When creating a planting script, we do use all 10 zones as planter technology is a lot more precise.

We capture the extremes (Zones 1 and 10) while getting the averages in other zones. Our mapping software will then add results from the zones sampled to get the full recommendation. We sample every other zone. Results will be shown as follows: 

  • Zone 1 Results = 1 & 2 on the map
  • Zone 2 Results = 3 & 4 on the map
  • Zone 3 Results = 5 & 6 on the map
  • Zone 4 Results = 7 & 8 on the map
  • Zone 5 Results = 9 & 10 on the map


We recommend pulling samples prior to a nitrogen using crop (such as corn) to get the most up to date information for Nitrogen scripts. Whether you pull samples in the Fall, Spring or Post-Planting, we recommend taking samples the same time each year to be most effective with your results.

Grids are a great solution when fixing pH or liming. BaselineRx zones are preferred to manage soil fertility. This method is based on strictly soil type, topography, and water movement. Yield based zones are not ideal, as you know many factors play into account to affect yield. Soil type and water movement never change unless the topography is changed drastically.

Example: Sand and gravel on a hilltop will not release nutrients the same as sand and gravel in depressions. One layer of data cannot be used to make optimal zones.

It’s possible to use old zones from shapefiles, but we highly discourage it as the files are difficult to input into our system. For the best experience, we recommend a new zone map for your field.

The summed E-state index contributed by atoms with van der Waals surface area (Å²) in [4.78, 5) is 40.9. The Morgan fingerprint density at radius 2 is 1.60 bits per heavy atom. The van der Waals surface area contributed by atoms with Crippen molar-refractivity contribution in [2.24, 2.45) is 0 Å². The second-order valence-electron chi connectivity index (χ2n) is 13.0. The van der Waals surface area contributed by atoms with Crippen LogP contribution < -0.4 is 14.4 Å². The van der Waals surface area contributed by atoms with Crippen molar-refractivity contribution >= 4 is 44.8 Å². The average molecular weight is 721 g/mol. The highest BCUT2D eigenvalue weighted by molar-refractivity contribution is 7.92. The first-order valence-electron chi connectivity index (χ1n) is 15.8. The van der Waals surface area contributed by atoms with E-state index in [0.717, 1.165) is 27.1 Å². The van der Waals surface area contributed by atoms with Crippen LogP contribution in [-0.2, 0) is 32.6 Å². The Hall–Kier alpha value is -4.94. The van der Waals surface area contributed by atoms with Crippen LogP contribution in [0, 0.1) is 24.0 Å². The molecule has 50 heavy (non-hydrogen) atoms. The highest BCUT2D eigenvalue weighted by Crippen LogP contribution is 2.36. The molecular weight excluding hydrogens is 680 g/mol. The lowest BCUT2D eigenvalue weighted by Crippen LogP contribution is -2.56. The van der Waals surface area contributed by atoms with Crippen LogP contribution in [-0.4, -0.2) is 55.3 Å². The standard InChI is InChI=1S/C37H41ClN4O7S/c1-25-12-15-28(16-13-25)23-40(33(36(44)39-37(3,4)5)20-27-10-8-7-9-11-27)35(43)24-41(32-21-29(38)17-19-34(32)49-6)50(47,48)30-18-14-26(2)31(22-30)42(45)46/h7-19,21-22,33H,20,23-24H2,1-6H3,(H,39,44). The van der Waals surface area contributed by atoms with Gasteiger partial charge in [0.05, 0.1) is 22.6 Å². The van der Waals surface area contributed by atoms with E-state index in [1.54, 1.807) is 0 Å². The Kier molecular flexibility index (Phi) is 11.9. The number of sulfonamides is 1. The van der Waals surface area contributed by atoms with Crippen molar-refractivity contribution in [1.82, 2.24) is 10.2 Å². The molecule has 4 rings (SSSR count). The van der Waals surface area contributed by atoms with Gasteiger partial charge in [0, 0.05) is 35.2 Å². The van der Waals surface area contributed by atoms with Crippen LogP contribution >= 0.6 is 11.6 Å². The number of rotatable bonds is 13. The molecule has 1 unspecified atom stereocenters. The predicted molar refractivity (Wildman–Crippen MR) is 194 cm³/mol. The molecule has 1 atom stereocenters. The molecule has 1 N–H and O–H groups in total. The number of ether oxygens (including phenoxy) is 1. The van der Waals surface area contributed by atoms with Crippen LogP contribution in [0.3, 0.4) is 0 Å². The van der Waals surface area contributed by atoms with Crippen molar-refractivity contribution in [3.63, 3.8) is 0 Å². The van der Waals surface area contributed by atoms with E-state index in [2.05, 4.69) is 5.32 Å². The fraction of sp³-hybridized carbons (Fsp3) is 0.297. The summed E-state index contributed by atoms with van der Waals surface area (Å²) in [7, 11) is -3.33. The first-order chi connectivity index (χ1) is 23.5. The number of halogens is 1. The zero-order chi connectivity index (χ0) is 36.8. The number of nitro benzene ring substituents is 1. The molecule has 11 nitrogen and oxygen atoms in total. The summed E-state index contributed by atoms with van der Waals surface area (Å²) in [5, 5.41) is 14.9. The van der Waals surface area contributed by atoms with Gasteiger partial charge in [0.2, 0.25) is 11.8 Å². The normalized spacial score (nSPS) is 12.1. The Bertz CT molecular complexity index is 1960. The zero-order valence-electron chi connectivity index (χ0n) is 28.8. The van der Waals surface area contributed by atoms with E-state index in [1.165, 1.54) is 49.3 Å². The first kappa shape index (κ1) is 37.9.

When signing up for BaselineRx, your Agronomy365 Representative will ask you if you would like Agronomy 365 to pull your samples. If so, we will need soil test point shapefiles and field boundaries. If you choose to sample yourself, we will provide you scripts, recommendations after the samples have been pulled. When sampling yourself, please follow this Sampling Guide. 

The sample location number varies by field size. We recommend pulling two to three samples per sample point.  For an Indicator Max or Complete test package, 0-6” is ideal. Location of the sample is most important if the field is strip-tilled. If the field is strip tilled, try to stay out of the strip, hot spots or anything else that could affect your sample results. 

Samples are submitted by whoever took the sample. If you took the sample, then you will submit the sample through the Agronomy365 Dashboard. If you have an Agronomy365 team member sample your field, we will submit the samples on your behalf.